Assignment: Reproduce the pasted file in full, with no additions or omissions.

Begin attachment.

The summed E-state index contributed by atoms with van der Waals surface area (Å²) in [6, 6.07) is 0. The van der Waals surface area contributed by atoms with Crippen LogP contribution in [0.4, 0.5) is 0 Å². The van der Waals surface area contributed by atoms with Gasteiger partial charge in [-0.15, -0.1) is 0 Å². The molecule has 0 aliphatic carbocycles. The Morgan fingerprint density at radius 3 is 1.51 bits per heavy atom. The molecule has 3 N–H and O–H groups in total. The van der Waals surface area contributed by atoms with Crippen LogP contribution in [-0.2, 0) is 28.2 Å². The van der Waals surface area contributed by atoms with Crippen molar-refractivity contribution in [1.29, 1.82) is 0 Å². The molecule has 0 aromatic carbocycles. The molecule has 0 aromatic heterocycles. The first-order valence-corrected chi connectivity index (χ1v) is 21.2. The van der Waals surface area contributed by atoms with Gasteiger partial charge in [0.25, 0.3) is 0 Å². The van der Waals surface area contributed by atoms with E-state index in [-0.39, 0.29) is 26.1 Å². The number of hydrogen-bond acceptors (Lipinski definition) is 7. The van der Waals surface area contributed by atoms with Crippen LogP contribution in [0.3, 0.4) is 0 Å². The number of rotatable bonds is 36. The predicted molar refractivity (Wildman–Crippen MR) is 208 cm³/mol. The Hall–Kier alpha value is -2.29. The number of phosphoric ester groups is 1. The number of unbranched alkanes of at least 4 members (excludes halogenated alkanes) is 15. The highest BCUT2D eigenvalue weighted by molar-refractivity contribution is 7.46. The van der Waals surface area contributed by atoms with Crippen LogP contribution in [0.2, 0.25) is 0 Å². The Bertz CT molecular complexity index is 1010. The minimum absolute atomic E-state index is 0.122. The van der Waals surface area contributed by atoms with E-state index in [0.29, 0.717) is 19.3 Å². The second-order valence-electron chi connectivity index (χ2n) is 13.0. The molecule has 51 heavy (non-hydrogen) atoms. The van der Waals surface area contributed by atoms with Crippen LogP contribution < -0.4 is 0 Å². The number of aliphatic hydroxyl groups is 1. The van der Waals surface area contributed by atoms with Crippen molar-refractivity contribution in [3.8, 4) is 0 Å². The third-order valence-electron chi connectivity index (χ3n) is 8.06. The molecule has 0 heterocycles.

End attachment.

The summed E-state index contributed by atoms with van der Waals surface area (Å²) in [6, 6.07) is 0. The van der Waals surface area contributed by atoms with Crippen LogP contribution in [0.4, 0.5) is 0 Å². The van der Waals surface area contributed by atoms with Gasteiger partial charge in [-0.15, -0.1) is 0 Å². The molecule has 0 aliphatic carbocycles. The Morgan fingerprint density at radius 3 is 1.51 bits per heavy atom. The molecule has 3 N–H and O–H groups in total. The van der Waals surface area contributed by atoms with Crippen LogP contribution in [-0.2, 0) is 28.2 Å². The van der Waals surface area contributed by atoms with Crippen molar-refractivity contribution in [1.29, 1.82) is 0 Å². The molecule has 0 aromatic carbocycles. The molecule has 0 aromatic heterocycles. The first-order valence-corrected chi connectivity index (χ1v) is 21.2. The van der Waals surface area contributed by atoms with Gasteiger partial charge in [0.25, 0.3) is 0 Å². The van der Waals surface area contributed by atoms with E-state index in [-0.39, 0.29) is 26.1 Å². The number of hydrogen-bond acceptors (Lipinski definition) is 7. The van der Waals surface area contributed by atoms with Crippen LogP contribution in [0.3, 0.4) is 0 Å². The number of rotatable bonds is 36. The predicted molar refractivity (Wildman–Crippen MR) is 208 cm³/mol. The Hall–Kier alpha value is -2.29. The number of phosphoric ester groups is 1. The number of unbranched alkanes of at least 4 members (excludes halogenated alkanes) is 15. The highest BCUT2D eigenvalue weighted by molar-refractivity contribution is 7.46. The van der Waals surface area contributed by atoms with Crippen LogP contribution in [0.2, 0.25) is 0 Å². The Bertz CT molecular complexity index is 1010. The minimum absolute atomic E-state index is 0.122. The van der Waals surface area contributed by atoms with E-state index in [0.29, 0.717) is 19.3 Å². The second-order valence-electron chi connectivity index (χ2n) is 13.0. The molecule has 51 heavy (non-hydrogen) atoms. The van der Waals surface area contributed by atoms with Crippen LogP contribution < -0.4 is 0 Å². The number of aliphatic hydroxyl groups is 1. The van der Waals surface area contributed by atoms with Crippen molar-refractivity contribution in [3.8, 4) is 0 Å². The third-order valence-electron chi connectivity index (χ3n) is 8.06. The molecule has 0 heterocycles.